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Vitamin B12 Boosted in Biofortified Pea Shoots

Pea shoots.
Credit: iStock.
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Vitamin B12 plays an important role in many physiological processes in the human body, which is why we the recommended daily intake for the average adult is 2.4 µg per day.

Vitamin B12 occurs naturally in many foods of animal origin, including beef (2.4 µg/serving), milk (1.3 µg/serving) and salmon (2.6 µg/serving). However, ~6% of people aged 60 and over are vitamin B12 deficient, which can be caused by low dietary levels of vitamin B12, or an inability to absorb it. Individuals who adopt a plant-based diet are particularly at risk of experiencing B12 deficiency, which can cause symptoms such as anemia and neurological issues.

To tackle B12 deffiency, foods such as cereals and yeasts have been biofortified with the vitamin. Biofortifiction increases the nutritional content of a food crop using methods such as selective breeding, transgenics, gene editing or fertilizers.

“While vitamin B12 supplements are available, some people may find it more convenient and natural to obtain essential nutrients directly from whole foods,” says Professor Martin Warren, chief scientific officer for the Quadram Institute in Norwich. In 2020, Warren helped to initiate cluB-12, a research discussion group that “facilitates the sharing of knowledge and coordinates research into Vitamin B12 between scientists and healthcare professionals.”

“Fortified plants hold the potential to provide a more integrated way to meet nutritional requirements,” Warren adds.

A team of scientists from the John Innes Centre and the Quadram Institute, including Warren, have discovered a novel way to biofortify pea shoots with vitamin B12, utilizing ultrasonic aeroponic technology.

Ultrasonic aeroponic technology boosts vitamin B12 content of pea shoots

“In aeroponic horticulture, the roots of plants are suspended in a mist that supplies their nutrients and water. This leads to fast-growing healthy plants, because in a mist, the roots can also access plenty of oxygen,” explains Professor Antony Dodd, head of cell and developmental biology at the John Innes Centre. “One way in which this very fine mist can be produced is to shake the water molecules with high frequency (using ultrasound), causing them to float into an aerosol.”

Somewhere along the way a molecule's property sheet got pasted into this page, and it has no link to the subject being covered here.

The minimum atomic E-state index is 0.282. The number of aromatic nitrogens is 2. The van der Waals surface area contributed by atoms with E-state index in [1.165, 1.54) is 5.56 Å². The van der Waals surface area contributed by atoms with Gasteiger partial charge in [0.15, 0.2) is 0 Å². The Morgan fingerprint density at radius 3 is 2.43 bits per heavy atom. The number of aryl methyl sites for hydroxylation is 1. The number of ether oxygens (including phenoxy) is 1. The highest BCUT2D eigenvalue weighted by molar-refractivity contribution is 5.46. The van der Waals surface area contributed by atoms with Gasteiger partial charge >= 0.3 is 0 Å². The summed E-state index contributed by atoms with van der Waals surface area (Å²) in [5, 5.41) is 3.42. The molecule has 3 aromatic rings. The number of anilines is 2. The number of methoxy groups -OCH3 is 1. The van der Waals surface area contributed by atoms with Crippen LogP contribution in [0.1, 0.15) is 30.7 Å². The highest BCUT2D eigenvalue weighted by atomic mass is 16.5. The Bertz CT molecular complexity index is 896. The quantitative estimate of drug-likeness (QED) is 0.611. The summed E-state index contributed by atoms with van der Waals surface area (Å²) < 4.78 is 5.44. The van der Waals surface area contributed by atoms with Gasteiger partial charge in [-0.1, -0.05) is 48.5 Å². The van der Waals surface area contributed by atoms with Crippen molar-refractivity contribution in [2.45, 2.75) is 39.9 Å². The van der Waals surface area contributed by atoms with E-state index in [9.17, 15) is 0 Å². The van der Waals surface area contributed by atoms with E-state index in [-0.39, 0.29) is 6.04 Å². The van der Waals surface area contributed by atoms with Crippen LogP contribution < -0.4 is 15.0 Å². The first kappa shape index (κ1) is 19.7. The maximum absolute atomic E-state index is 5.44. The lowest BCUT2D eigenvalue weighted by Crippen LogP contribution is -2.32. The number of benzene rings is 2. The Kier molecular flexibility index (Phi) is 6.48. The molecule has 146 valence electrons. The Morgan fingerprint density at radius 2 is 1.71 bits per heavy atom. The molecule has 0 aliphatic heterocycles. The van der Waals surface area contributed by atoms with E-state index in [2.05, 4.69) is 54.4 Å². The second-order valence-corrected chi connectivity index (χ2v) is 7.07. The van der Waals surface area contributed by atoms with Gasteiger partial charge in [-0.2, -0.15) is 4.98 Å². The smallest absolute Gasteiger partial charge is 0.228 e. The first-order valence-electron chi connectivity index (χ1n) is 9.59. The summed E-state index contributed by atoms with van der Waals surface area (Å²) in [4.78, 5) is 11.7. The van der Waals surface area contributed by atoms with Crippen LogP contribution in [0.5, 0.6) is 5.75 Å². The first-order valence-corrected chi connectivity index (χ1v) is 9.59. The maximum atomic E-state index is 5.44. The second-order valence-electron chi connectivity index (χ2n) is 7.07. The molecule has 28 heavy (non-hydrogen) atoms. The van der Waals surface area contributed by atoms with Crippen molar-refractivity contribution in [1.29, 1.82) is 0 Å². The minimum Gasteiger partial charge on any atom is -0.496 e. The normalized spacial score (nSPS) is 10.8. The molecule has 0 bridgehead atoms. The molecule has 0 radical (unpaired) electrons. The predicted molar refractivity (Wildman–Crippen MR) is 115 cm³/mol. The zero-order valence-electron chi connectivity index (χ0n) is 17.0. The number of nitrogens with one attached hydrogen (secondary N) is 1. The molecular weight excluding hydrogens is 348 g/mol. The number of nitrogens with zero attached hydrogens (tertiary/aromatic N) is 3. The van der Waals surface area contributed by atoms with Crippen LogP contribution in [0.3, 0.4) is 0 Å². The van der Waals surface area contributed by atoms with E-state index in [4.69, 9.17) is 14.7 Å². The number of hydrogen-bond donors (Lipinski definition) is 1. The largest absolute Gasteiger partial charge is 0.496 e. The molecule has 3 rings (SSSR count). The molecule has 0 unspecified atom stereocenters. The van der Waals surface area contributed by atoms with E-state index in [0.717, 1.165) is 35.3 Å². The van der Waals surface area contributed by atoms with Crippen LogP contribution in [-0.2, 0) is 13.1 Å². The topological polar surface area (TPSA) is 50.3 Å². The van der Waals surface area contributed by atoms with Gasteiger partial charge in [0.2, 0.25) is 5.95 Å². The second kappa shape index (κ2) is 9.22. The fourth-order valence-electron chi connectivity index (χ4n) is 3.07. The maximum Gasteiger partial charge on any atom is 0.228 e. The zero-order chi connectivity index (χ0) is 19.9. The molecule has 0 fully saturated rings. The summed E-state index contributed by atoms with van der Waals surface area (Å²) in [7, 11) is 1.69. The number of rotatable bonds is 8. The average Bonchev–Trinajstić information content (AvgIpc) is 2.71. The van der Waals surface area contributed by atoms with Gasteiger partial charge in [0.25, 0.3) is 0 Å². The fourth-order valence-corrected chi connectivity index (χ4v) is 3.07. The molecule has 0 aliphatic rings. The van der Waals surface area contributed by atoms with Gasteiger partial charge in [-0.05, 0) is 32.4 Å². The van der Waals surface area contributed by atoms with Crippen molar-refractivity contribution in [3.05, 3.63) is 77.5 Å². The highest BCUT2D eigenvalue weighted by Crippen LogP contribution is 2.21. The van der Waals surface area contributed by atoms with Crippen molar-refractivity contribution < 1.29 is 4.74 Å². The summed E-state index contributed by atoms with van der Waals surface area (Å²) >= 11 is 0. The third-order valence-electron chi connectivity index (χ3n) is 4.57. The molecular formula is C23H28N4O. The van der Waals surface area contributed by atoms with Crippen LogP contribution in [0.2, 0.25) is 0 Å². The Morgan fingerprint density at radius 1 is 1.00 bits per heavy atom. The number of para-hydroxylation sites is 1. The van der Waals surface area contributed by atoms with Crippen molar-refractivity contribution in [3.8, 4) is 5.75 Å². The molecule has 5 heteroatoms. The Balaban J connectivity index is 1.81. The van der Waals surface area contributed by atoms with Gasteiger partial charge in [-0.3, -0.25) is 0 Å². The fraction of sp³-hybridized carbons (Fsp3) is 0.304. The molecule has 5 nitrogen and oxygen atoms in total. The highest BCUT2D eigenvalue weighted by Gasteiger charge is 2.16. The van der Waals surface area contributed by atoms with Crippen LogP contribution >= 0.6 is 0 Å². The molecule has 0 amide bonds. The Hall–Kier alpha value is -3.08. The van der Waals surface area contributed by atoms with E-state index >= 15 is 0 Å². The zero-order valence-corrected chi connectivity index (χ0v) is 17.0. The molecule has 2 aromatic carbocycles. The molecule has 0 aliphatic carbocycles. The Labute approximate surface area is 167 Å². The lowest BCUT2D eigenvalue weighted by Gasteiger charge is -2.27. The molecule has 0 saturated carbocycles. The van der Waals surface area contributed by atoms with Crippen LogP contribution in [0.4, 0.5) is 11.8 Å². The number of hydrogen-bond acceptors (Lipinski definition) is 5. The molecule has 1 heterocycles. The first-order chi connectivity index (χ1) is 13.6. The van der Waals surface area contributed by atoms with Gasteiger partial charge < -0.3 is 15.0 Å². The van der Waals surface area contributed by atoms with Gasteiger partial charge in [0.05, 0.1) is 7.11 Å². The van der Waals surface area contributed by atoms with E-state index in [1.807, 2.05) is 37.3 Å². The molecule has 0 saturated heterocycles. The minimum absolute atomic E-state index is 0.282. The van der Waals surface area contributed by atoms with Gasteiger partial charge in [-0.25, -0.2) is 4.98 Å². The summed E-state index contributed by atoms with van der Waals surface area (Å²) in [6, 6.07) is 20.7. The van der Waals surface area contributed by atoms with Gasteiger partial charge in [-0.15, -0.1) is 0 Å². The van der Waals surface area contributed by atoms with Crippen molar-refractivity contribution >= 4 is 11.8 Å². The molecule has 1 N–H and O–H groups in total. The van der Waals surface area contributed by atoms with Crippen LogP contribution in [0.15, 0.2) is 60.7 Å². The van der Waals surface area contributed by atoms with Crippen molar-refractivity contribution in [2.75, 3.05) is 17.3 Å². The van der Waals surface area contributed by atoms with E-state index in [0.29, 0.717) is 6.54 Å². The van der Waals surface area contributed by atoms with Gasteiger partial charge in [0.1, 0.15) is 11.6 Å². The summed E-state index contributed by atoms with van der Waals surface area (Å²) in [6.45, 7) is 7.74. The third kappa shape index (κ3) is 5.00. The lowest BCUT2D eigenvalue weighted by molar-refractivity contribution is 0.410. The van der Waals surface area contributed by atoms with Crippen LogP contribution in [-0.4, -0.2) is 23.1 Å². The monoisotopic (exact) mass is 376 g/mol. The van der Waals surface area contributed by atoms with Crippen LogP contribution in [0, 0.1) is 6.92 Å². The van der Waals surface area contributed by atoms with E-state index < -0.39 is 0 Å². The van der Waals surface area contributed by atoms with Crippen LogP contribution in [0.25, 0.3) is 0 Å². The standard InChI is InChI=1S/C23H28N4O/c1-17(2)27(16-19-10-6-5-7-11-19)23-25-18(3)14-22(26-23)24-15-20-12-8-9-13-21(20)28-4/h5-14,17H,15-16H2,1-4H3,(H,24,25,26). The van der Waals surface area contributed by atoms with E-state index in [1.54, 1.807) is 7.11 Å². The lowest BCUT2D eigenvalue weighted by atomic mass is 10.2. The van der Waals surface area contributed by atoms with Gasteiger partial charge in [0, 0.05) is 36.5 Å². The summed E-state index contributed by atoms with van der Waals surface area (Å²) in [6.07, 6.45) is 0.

The mist allows for precise delivery of nutrients to the crop, which enabled the team to increase the levels of vitamin B12 in the pea shoots, a common ingredient in bagged salads.

At the Quadram Institute, Warren had previously developed a highly sensitive mass spectromery-based method for quantifying vitamin B12 levels, which was adapted in this study to measure B12 in plant tissue. The researchers say that using their new method, a salad bag could contain as much vitamin B12 content as two portions of beef.

But would the B12 be released from the plants during digestion? This was an important question to address. “To work out whether this would happen, we worked with the laboratory of Dr. Cathrina Edwards at the Quadram Institute to adapt a method that simulates human digestion in test tubes to examine the digestive release of vitamins. We established that the B12 does indeed become available for absorption during simulated digestion,” says Dodd.

Scale-up and commercialization of vitamin fortification

Dodd highlights that a “major strength” of this work is its cross-disciplinary nature, which is possible thanks to the concentration of expertise in agriculture and food on the Norwich Research Park.

Several years ago, Dodd held a Royal Society Industry Fellowship to build a collaboration with the Bristol-based indoor farming R&D company LettUs Grow, during which time the researchers published a paper describing the ultrasonic aeroponic technology in New Phytologist. 1

Dodd and colleagues are preparing a paper describing the application of the technology to increase vitamin B12 content in pea shoots for publication. “The approach involves some modifications to off-the-shelf growing technology manufactured by LettUs Grow,” he explains.

“The LettUs Grow aeroponic growing systems are very scalable, so it would be straightforward to conduct this type of vitamin fortification on a commercial scale,” Dodd concludes.

Professor Antony Dodd was speaking to Molly Campbell, Senior Science Writer for Technology Networks.

This article is based on research findings that are yet to be peer-reviewed. Results are therefore regarded as preliminary and should be interpreted as such. Find out about the role of the peer review process in research here. For further information, please contact the cited source.

Reference: Eldridge BM, Manzoni LR, Graham CA, Rodgers B, Farmer JR, Dodd AN. Getting to the roots of aeroponic indoor farming. New Phytologist. 2020;228(4):1183-1192. doi: 10.1111/nph.16780